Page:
The effects of taking GBH vary greatly and that is just another complication. It can make it difficult for doctors to identify what drug the patient has overdosed on. Being addicted to GBH is no different than being addicted to heroin, marijuana or cocaine. An addict is an addict. So I urge anyone with a problem or knows someone who has one, to go and get help. Who knows ? It may just save you’re life.
409 Wellington Parade
15 March 2004
300 Collins Street
Dear SRC Representative,
I am writing to you regarding an article that I read recently in the Herald Sun, titled ‘Class of Lost Kids‘. It gave a clear indication of ministers’ and school council presidents’ views on student absenteeism in Victorian schools. It was stated that truancy, parental apathy, extended holidays and family shopping trips are reasons why student attendance levels are decreasing. In fact, parental attitudes were strongly criticised. However I believe that parents may have various reasons for permitting absence at given times. Parents may make judgements that take into account the overall well being of their child and given the increased pressures on families, it may be appropriate at times for a child to be absent from school. In addition, absence does not always equate to time mismanagement.
Although ministers’ have outlined reasons why absenteeism is reaching crisis levels, they fail to point out that another reason for absenteeism could be motivation, or lack thereof. In my opinion, motivation is one of, if not the most important keys to a student’s success in their studies at school. It becomes an even more crucial factor once they commence their Victorian Certificate of Education. As a student currently undertaking my VCE, I have noticed how difficult it is to put effort into my studies when I have a lack of motivation. Not only have I noticed it within myself, but also within my peer group. I see many of peers struggling with their studies because they aren’t interested in the tasks at hand. Is it really the parents that are at fault or could changes to schools curriculum assist in making students more motivated?
Instead of pointing the finger, education ministers’ could take it upon themselves to call for more activities for students that are based outside the school grounds. As Mr Andrew Blair, Victorian president of the Secondary Principals Association stated, school may not be the right place for students in Years 8 and 9. I believe Mr Blair also makes a valid point about community learning programs and how they could be beneficial if introduced. I am rather confident that parents, teachers and students alike would embrace a system where students are taken out of the school environment and placed into one that is more motivational and nurturing.
A system such as this could also be beneficial to students’ mental and psychological health in the long term. I personally have seen peers suffer from breakdowns and depression caused by the pressure and stress of school. This can have a devastating effect on not only to the student involved but also to all of the students’ peers. Being a part of a group that has low morale can further increase strain on the individual.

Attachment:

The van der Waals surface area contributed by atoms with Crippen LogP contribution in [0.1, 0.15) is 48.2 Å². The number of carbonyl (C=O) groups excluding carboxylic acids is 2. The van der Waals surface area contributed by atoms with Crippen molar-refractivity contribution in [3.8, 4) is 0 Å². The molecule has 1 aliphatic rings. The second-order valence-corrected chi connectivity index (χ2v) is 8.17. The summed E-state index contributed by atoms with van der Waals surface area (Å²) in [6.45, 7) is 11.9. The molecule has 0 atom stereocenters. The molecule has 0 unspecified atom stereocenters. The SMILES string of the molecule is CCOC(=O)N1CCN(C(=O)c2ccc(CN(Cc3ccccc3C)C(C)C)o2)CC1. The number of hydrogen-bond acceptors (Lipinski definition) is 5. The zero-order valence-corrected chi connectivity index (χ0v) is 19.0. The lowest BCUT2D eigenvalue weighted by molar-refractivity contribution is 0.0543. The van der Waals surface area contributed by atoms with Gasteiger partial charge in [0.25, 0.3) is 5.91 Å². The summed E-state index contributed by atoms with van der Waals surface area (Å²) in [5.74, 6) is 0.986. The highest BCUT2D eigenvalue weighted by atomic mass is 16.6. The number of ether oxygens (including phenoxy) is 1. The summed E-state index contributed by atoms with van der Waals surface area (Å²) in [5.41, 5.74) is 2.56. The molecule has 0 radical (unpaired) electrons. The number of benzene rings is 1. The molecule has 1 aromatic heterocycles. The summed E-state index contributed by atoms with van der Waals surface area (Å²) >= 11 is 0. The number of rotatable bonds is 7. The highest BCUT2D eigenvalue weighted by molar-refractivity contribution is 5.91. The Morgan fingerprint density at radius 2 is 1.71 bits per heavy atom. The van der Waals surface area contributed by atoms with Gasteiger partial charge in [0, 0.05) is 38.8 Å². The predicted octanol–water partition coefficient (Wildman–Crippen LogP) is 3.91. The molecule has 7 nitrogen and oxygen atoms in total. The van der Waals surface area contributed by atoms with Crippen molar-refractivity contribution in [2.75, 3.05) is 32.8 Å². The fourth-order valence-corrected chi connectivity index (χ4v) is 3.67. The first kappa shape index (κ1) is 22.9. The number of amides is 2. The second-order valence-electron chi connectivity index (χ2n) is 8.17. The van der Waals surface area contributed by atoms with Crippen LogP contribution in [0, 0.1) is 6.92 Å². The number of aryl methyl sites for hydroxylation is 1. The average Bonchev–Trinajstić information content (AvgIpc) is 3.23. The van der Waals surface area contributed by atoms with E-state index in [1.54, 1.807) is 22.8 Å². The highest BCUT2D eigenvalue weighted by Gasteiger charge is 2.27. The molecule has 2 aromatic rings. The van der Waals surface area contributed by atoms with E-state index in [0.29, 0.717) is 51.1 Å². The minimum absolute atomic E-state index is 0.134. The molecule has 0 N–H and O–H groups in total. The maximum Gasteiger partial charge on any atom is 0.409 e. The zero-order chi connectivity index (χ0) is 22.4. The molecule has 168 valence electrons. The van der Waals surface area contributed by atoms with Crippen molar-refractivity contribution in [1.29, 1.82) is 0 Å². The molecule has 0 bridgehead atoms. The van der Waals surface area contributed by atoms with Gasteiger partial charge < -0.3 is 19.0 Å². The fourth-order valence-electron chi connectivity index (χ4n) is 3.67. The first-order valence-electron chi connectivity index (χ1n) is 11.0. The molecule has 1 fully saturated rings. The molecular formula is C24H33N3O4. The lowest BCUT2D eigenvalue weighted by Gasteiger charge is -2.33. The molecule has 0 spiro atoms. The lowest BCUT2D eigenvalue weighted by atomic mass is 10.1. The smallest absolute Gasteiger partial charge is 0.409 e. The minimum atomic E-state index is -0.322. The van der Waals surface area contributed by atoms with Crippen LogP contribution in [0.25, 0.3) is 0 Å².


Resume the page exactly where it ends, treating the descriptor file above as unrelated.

In conclusion, I believe that something does need to be done about the increase in absenteeism. Perhaps, instead of placing the blame on others, everyone could do their bit to help. Since all are trying to help the students, let’s try to actually help the students‘.
I remember... Part Two
When we got to the hospital Dad lead us to a ward with lots of beds and lots of babies. Dad then stopped, opened a door and walked in. My sister and I followed. My mum was resting on a hospital bed holding a bundle of blankets with my brother inside. I walked over to the bed. Dad picked me up so I could see my brother. He was so small and had no hair. I was surprised. I though babies had hair. I placed Pam Pam next to him but Dad picked Pam Pam up and gave him back to me. I was really confused. I thought that that was what my parents wanted. “Pam Pam is your special toy. Adrian will have one too.” Adrian. My baby brother finally had a name.
At that moment I realised that I was now a big sister and that I had to take care of my brother. 10 years on I still watch out for my baby brother and I still care about him as much as I did the day he was born. But he’s not a baby anymore. Although I would like it if he doesn’t grow another day older, I know that he will and soon he can take care of himself.
I remember...the day my brother was born. I mean how could I forget a day that significant? It was a significant day for two reasons. Obviously my brothers’ birth was quite a change but what struck me as strange was the day he was born. He was born on Christmas Day, 1993.
It was a lovely summer morning. The sun was out early, a pleasant day to spend with your family. I got up nice and early so I could go and wish my family a Merry Christmas and of course, to see whether I got any presents. But to my surprise, I found no one in the lounge, kitchen or any of the bedrooms. I thought this was quite strange seeing as they never left me alone in the house without telling me where they were going or when they‘d be back. So I did what any other 6-year-old would do, I pinched myself. I felt pain so I was obviously awake.
All of a sudden, I heard the back door close. I was scared. I thought that the boogie monster had come into the house. And so I ran to my room, jumped on my bed and hid underneath my covers. I was panting loudly. Then whatever it was came into my room. It started towards my bed, reached for my covers and pulled me out from under them. I had my eyes closed tightly until I heard a familiar voice. “Mimi, what are you doing under there?” My sister blurted out. I slowly opened my eyes and saw my sister standing there, quite bemused. “What’s wrong?” She asked puzzled. “Nothing! I thought you were the boogie monster.” She began to laugh. Then I remembered that she was the only family member that I had seen. “Where’s mum and dad?” I asked. “They’ve gone to the hospital”. “Why?” I asked. “Mum’s about to have the baby, silly.” I almost fell over. I didn’t believe her so I went and checked every room in my house twice. When I was satisfied that my sister wasn’t lying, I asked her when we were going to go to the hospital. “When dad comes to get us” she said.